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EU pulls plug on Glaxo's Avandia, FDA restricts

LONDON/WASHINGTON (Reuters) - European officials moved to pull GlaxoSmithKline’s diabetes drug Avandia off the market and U.S. authorities imposed tight restrictions over heart risks, effectively spelling the commercial end to the once-lucrative medicine.

Pharmacy staff holds a package of the diabetes drug Avandia in a pharmacy in Berlin, July 14, 2010. REUTERS/Thomas Peter

Once a top treatment choice and Glaxo’s No. 2 seller, the rulings attempted to resolve a bitter, three-year debate over Avandia’s safety that has dogged the reputation of the medicine and its maker, and divided staff inside the U.S. Food and Drug Administration.

The moves cleared the way for newer diabetes treatments to gain market share. Merck & Co’s drug Januvia and AstraZeneca Plc and Bristol-Myers Squibb Co’s Onglyza were most likely to see a boost, analysts said.

In coordinated statements, the FDA in Washington and the European Medicines Agency (EMA) in London said they agreed on the heart risks associated with the drug but had reached different conclusions on action.

The EMA said it would move to ensure Avandia was off the market in the next few months, while the FDA will require that U.S. patients first try other medicines to control blood sugar and acknowledge that they understand Avandia’s risks.

“Essentially the drug is gone,” Dr. Steve Nissen of the U.S. Cleveland Clinic said in an interview. He predicted about 99 percent of Avandia use would end within six months. “That’s a good outcome.”

Nissen’s 2007 study linking Avandia to a higher risk of heart attacks prompted safety reviews.

“It’s no longer a very important product for Glaxo, and will become even less so,” said Viren Mehta, principal at Mehta Partners, a biopharmaceutical advisory group.

Mehta and other analysts said Glaxo would have some protection from further potential U.S. product liability lawsuits now that Avandia will remain on the market in the United States, however limited its sales potential might be.

Annual sales of Avandia reached $3 billion in 2006 but fell to $1.2 billion by 2009, or 2.7 percent of group sales, as many doctors switched to Takeda Pharmaceutical’s rival drug, Actos.

The FDA is probing if Actos may be linked to bladder cancer, which could depress its sales.

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Glaxo shares closed down 1.8 percent on the New York Stock Exchange to $39.43, having lost as much as 2.6 percent in London ahead of the announcements.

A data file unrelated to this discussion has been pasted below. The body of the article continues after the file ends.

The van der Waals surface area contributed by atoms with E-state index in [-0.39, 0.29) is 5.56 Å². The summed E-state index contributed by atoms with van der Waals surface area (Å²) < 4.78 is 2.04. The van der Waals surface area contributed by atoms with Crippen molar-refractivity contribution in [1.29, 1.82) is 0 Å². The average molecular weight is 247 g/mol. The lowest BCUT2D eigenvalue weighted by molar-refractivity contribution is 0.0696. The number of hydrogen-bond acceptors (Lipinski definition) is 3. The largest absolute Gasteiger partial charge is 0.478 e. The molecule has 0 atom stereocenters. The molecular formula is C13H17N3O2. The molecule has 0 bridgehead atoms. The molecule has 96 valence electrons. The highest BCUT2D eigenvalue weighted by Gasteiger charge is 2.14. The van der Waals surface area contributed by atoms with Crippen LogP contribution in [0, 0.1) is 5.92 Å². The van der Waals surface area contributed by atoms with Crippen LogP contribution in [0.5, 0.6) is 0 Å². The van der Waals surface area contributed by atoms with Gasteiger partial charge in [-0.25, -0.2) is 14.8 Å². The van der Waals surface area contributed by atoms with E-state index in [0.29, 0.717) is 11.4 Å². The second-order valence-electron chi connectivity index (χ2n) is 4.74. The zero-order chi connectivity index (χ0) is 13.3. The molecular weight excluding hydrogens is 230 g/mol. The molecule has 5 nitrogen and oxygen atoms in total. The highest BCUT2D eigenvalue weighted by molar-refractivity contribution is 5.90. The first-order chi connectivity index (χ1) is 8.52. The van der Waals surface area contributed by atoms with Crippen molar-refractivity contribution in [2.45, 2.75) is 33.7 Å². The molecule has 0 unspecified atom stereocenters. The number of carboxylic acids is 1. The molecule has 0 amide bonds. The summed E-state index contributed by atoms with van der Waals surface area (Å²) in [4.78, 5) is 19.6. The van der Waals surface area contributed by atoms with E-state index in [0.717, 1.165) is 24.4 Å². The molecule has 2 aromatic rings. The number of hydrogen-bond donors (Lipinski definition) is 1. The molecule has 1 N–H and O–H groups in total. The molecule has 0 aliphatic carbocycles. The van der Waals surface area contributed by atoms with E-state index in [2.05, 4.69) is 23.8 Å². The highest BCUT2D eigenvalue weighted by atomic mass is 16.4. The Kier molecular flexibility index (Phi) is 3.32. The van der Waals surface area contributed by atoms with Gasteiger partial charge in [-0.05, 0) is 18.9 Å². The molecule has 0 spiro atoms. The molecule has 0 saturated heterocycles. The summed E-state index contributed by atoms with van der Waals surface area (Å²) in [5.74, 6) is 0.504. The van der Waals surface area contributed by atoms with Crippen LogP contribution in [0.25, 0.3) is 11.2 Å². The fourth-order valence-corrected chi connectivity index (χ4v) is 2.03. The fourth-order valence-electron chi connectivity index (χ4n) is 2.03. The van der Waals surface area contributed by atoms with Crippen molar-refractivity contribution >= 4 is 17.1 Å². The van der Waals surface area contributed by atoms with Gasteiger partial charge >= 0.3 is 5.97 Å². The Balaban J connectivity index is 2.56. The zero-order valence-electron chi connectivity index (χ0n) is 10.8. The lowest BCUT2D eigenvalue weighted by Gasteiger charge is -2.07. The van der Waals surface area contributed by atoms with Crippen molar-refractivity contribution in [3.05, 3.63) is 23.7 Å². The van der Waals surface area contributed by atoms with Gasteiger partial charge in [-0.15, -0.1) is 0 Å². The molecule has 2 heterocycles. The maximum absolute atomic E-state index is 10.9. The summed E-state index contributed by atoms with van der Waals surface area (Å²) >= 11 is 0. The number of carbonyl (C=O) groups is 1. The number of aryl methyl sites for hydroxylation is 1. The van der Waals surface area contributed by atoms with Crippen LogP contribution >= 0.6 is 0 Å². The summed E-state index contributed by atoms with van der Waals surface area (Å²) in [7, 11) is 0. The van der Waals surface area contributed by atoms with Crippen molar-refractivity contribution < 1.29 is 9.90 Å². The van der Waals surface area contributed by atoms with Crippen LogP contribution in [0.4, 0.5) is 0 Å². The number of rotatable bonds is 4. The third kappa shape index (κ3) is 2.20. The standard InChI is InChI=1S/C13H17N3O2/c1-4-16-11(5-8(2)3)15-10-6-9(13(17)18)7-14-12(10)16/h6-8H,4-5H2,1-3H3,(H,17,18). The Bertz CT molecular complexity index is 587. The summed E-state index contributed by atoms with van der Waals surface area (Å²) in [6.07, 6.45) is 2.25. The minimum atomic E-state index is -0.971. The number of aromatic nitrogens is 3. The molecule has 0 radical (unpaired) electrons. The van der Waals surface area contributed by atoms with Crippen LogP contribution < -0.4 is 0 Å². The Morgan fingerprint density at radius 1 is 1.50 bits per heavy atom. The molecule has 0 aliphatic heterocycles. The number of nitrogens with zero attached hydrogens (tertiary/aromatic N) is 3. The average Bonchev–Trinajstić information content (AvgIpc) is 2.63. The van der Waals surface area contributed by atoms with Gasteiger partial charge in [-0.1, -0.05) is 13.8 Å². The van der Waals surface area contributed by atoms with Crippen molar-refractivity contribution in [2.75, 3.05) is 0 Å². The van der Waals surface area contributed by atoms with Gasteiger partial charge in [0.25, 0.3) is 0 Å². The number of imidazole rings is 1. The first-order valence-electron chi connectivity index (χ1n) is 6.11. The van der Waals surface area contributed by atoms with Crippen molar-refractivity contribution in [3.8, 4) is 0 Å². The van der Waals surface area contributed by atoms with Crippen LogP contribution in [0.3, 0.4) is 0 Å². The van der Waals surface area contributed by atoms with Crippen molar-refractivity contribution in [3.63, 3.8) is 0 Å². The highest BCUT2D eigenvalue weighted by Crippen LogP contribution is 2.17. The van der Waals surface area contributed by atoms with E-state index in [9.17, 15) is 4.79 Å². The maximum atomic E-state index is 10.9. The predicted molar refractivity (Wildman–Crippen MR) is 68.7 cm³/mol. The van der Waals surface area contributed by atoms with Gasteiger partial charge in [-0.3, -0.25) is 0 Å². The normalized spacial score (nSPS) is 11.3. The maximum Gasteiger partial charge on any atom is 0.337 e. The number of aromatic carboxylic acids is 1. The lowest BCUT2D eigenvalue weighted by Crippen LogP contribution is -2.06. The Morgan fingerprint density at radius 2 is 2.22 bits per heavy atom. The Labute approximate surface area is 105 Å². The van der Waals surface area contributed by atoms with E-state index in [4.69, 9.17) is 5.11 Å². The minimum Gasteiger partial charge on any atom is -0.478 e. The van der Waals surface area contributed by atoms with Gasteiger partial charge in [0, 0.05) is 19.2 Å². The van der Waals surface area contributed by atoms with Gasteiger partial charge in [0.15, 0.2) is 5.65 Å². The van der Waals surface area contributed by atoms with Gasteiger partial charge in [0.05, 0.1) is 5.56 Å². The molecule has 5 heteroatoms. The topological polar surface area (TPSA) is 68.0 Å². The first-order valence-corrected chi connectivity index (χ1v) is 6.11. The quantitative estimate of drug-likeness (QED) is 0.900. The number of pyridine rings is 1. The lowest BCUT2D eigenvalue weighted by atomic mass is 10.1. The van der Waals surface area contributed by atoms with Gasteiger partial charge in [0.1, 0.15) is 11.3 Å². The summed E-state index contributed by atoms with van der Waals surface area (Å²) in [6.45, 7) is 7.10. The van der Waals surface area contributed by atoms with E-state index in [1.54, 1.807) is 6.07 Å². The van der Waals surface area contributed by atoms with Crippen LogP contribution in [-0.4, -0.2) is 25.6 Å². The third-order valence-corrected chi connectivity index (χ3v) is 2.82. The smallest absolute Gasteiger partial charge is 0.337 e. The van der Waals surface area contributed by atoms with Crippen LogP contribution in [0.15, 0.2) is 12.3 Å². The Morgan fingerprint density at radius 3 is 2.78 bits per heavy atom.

CONTESTED SAFETY STUDY

Both Avandia, known generically as rosiglitazone, and Actos, or pioglitazone, are known to raise the risk of heart failure, where the heart fails to pump blood efficiently.

But Avandia also has been linked to an increased risk of heart attacks by some studies. Those results have been contested by Glaxo and some other researchers.

Dr. Janet Woodcock, head of the FDA’s drug division, said the true heart-attack risk associated with Avandia was unclear.

“As a matter of prudence, we are restricting access. We are not withdrawing the drug at this time because there is considerable uncertainty about this signal and whether or not it’s valid,” she told reporters in a conference call.

Requiring patients and doctors to meet certain criteria in order to get the drug “means people will think twice” before using Avandia, she added.

About 600,000 U.S. patients currently take Avandia, FDA officials said.

EMA’s senior medical officer, Dr. Hans-Georg Eichler, said the biggest problem was that heart risks already were very common in diabetes patients, and distinguishing which of them are due to the drugs patients take is extremely tricky.

“We struggled with it, and colleagues in other jurisdictions struggled with it as well,” he told reporters.

Glaxo argues that extensive research has shown Avandia to be safe and effective when used according to the label. But the company said it would voluntarily end promotion of Avandia in all countries.

FDA SCRUTINIZED

The decision failed to please some of the FDA’s harshest critics. Many said the agency should have acted sooner and questioned if the FDA could enforce its restrictions.

Consumer advocate Sidney Wolfe, head of Public Citizen’s Health Research Group, said the FDA “again caved to industry pressure.”

“Too many people could still be exposed to this dangerous product,” he said.

Avandia sales in the first half of 2010 were down 18 percent at 321 million pounds ($503 million). The United States accounted for 164 million pounds and Europe 72 million.

Glaxo said one-off costs in 2010 associated with Avandia would be about 100 million pounds on a pre-tax basis.

Deutsche Bank analyst Mark Clark said the Avandia charge and Glaxo’s forecast of minimal future sales suggested earnings per share in 2010 would be 3 percent lower than expected, with 2 percent downside to 2011 and 1 percent to 2012.

In July, Glaxo said it expected to record a legal charge of 1.57 billion pounds ($2.4 billion) for the second quarter after settling the “substantial majority” of Avandia-related claims.

(Additional reporting by Kate Kelland, Kate Holton, Paul Sandle in London; Susan Heavey in Washington; and Ransdell Pierson, Lewis Krauskopf and Bill Berkrot in New York)

Editing by Michele Gershberg, Carol Bishopric and Tim Dobbyn

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